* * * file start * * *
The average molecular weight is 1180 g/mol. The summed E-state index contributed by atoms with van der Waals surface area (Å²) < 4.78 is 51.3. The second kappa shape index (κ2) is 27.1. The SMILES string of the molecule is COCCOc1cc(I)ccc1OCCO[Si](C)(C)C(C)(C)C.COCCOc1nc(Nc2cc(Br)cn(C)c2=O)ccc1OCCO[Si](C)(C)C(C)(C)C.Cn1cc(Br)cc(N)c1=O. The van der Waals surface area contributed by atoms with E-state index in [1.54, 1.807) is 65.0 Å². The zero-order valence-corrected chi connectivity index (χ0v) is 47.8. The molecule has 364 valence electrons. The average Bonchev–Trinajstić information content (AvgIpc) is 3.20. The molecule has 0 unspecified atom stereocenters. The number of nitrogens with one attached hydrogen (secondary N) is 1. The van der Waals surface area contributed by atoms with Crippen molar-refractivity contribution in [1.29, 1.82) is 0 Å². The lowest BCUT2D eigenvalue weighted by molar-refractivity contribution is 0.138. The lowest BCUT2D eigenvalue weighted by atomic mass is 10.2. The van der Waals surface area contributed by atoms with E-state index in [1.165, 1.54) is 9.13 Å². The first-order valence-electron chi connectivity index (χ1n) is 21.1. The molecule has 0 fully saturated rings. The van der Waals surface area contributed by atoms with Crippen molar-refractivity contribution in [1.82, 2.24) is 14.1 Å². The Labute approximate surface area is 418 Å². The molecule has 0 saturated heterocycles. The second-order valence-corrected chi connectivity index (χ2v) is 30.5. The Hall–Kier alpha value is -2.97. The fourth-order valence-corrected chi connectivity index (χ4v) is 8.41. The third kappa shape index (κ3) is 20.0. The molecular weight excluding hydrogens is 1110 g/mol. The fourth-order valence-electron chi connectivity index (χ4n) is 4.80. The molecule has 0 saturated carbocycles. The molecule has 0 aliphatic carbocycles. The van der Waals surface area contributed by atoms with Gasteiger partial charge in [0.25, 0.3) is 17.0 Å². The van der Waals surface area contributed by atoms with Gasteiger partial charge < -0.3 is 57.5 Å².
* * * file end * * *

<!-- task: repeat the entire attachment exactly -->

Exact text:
The average molecular weight is 1180 g/mol. The summed E-state index contributed by atoms with van der Waals surface area (Å²) < 4.78 is 51.3. The second kappa shape index (κ2) is 27.1. The SMILES string of the molecule is COCCOc1cc(I)ccc1OCCO[Si](C)(C)C(C)(C)C.COCCOc1nc(Nc2cc(Br)cn(C)c2=O)ccc1OCCO[Si](C)(C)C(C)(C)C.Cn1cc(Br)cc(N)c1=O. The van der Waals surface area contributed by atoms with E-state index in [1.54, 1.807) is 65.0 Å². The zero-order valence-corrected chi connectivity index (χ0v) is 47.8. The molecule has 364 valence electrons. The average Bonchev–Trinajstić information content (AvgIpc) is 3.20. The molecule has 0 unspecified atom stereocenters. The number of nitrogens with one attached hydrogen (secondary N) is 1. The van der Waals surface area contributed by atoms with Crippen molar-refractivity contribution in [1.29, 1.82) is 0 Å². The lowest BCUT2D eigenvalue weighted by molar-refractivity contribution is 0.138. The lowest BCUT2D eigenvalue weighted by atomic mass is 10.2. The van der Waals surface area contributed by atoms with E-state index in [1.165, 1.54) is 9.13 Å². The first-order valence-electron chi connectivity index (χ1n) is 21.1. The molecule has 0 fully saturated rings. The van der Waals surface area contributed by atoms with Crippen molar-refractivity contribution in [1.82, 2.24) is 14.1 Å². The Labute approximate surface area is 418 Å². The molecule has 0 saturated heterocycles. The second-order valence-corrected chi connectivity index (χ2v) is 30.5. The Hall–Kier alpha value is -2.97. The fourth-order valence-corrected chi connectivity index (χ4v) is 8.41. The third kappa shape index (κ3) is 20.0. The molecular weight excluding hydrogens is 1110 g/mol. The fourth-order valence-electron chi connectivity index (χ4n) is 4.80. The molecule has 0 saturated carbocycles. The molecule has 0 aliphatic carbocycles. The van der Waals surface area contributed by atoms with Gasteiger partial charge in [0.25, 0.3) is 17.0 Å². The van der Waals surface area contributed by atoms with Gasteiger partial charge < -0.3 is 57.5 Å².